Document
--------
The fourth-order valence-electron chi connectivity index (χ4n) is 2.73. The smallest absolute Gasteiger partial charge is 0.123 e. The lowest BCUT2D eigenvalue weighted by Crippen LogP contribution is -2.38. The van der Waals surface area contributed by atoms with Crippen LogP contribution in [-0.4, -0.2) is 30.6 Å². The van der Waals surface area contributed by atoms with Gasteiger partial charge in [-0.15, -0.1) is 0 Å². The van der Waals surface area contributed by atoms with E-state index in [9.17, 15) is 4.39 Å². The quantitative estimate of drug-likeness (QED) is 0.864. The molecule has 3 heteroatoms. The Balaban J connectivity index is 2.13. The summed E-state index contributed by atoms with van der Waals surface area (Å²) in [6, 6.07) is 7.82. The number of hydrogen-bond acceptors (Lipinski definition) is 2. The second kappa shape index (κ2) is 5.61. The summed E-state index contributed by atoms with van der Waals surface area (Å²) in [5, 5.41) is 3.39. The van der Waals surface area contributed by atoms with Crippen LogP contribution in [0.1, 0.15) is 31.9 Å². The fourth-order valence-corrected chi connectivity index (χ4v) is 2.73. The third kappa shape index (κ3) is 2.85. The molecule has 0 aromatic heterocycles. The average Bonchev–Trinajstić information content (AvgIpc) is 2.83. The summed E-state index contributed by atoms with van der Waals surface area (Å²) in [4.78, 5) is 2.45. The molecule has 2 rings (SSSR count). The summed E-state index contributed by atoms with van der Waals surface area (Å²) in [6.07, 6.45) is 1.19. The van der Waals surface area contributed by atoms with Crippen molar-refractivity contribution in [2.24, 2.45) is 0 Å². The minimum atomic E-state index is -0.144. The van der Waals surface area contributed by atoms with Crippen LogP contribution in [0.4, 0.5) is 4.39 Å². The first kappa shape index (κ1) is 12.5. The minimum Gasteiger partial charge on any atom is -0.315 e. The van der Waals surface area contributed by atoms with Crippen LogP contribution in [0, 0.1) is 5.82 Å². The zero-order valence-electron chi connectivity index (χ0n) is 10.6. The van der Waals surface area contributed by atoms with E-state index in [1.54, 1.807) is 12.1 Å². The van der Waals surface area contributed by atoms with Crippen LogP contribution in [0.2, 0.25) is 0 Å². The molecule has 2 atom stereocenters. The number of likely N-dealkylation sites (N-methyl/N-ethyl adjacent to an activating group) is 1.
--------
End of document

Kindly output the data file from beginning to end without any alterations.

The fourth-order valence-electron chi connectivity index (χ4n) is 2.73. The smallest absolute Gasteiger partial charge is 0.123 e. The lowest BCUT2D eigenvalue weighted by Crippen LogP contribution is -2.38. The van der Waals surface area contributed by atoms with Crippen LogP contribution in [-0.4, -0.2) is 30.6 Å². The van der Waals surface area contributed by atoms with Gasteiger partial charge in [-0.15, -0.1) is 0 Å². The van der Waals surface area contributed by atoms with E-state index in [9.17, 15) is 4.39 Å². The quantitative estimate of drug-likeness (QED) is 0.864. The molecule has 3 heteroatoms. The Balaban J connectivity index is 2.13. The summed E-state index contributed by atoms with van der Waals surface area (Å²) in [6, 6.07) is 7.82. The number of hydrogen-bond acceptors (Lipinski definition) is 2. The second kappa shape index (κ2) is 5.61. The summed E-state index contributed by atoms with van der Waals surface area (Å²) in [5, 5.41) is 3.39. The van der Waals surface area contributed by atoms with Crippen LogP contribution in [0.1, 0.15) is 31.9 Å². The fourth-order valence-corrected chi connectivity index (χ4v) is 2.73. The third kappa shape index (κ3) is 2.85. The molecule has 0 aromatic heterocycles. The average Bonchev–Trinajstić information content (AvgIpc) is 2.83. The summed E-state index contributed by atoms with van der Waals surface area (Å²) in [4.78, 5) is 2.45. The molecule has 2 rings (SSSR count). The summed E-state index contributed by atoms with van der Waals surface area (Å²) in [6.07, 6.45) is 1.19. The van der Waals surface area contributed by atoms with Crippen molar-refractivity contribution in [2.24, 2.45) is 0 Å². The minimum atomic E-state index is -0.144. The van der Waals surface area contributed by atoms with Crippen LogP contribution in [0.4, 0.5) is 4.39 Å². The first kappa shape index (κ1) is 12.5. The minimum Gasteiger partial charge on any atom is -0.315 e. The van der Waals surface area contributed by atoms with Crippen LogP contribution in [0, 0.1) is 5.82 Å². The zero-order valence-electron chi connectivity index (χ0n) is 10.6. The van der Waals surface area contributed by atoms with E-state index in [1.54, 1.807) is 12.1 Å². The van der Waals surface area contributed by atoms with Crippen LogP contribution in [0.2, 0.25) is 0 Å². The molecule has 2 atom stereocenters. The number of likely N-dealkylation sites (N-methyl/N-ethyl adjacent to an activating group) is 1.